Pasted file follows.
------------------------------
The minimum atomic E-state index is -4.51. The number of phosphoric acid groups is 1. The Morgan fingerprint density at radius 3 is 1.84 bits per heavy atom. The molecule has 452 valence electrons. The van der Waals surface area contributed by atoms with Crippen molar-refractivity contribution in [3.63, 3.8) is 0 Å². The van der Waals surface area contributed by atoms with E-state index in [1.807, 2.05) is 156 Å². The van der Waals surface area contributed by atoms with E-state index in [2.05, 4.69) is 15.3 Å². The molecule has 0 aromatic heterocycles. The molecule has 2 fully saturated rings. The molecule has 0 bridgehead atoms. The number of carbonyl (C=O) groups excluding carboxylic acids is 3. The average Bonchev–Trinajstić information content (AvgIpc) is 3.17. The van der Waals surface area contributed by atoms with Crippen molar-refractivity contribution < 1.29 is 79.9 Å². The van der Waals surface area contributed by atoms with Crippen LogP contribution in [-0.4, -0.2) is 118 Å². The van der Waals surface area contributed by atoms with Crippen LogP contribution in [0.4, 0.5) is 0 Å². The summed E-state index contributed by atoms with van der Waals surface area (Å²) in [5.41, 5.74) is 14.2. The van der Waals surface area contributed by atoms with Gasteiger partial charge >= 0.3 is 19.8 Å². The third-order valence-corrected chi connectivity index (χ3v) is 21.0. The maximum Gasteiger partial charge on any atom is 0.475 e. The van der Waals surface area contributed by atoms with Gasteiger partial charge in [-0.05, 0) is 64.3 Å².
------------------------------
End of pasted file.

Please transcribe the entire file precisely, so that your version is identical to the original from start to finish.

The minimum atomic E-state index is -4.51. The number of phosphoric acid groups is 1. The Morgan fingerprint density at radius 3 is 1.84 bits per heavy atom. The molecule has 452 valence electrons. The van der Waals surface area contributed by atoms with Crippen molar-refractivity contribution in [3.63, 3.8) is 0 Å². The van der Waals surface area contributed by atoms with E-state index in [1.807, 2.05) is 156 Å². The van der Waals surface area contributed by atoms with E-state index in [2.05, 4.69) is 15.3 Å². The molecule has 0 aromatic heterocycles. The molecule has 2 fully saturated rings. The molecule has 0 bridgehead atoms. The number of carbonyl (C=O) groups excluding carboxylic acids is 3. The average Bonchev–Trinajstić information content (AvgIpc) is 3.17. The van der Waals surface area contributed by atoms with Crippen molar-refractivity contribution < 1.29 is 79.9 Å². The van der Waals surface area contributed by atoms with Crippen LogP contribution in [-0.4, -0.2) is 118 Å². The van der Waals surface area contributed by atoms with Crippen LogP contribution in [0.4, 0.5) is 0 Å². The summed E-state index contributed by atoms with van der Waals surface area (Å²) in [5.41, 5.74) is 14.2. The van der Waals surface area contributed by atoms with Gasteiger partial charge >= 0.3 is 19.8 Å². The third-order valence-corrected chi connectivity index (χ3v) is 21.0. The maximum Gasteiger partial charge on any atom is 0.475 e. The van der Waals surface area contributed by atoms with Gasteiger partial charge in [-0.05, 0) is 64.3 Å².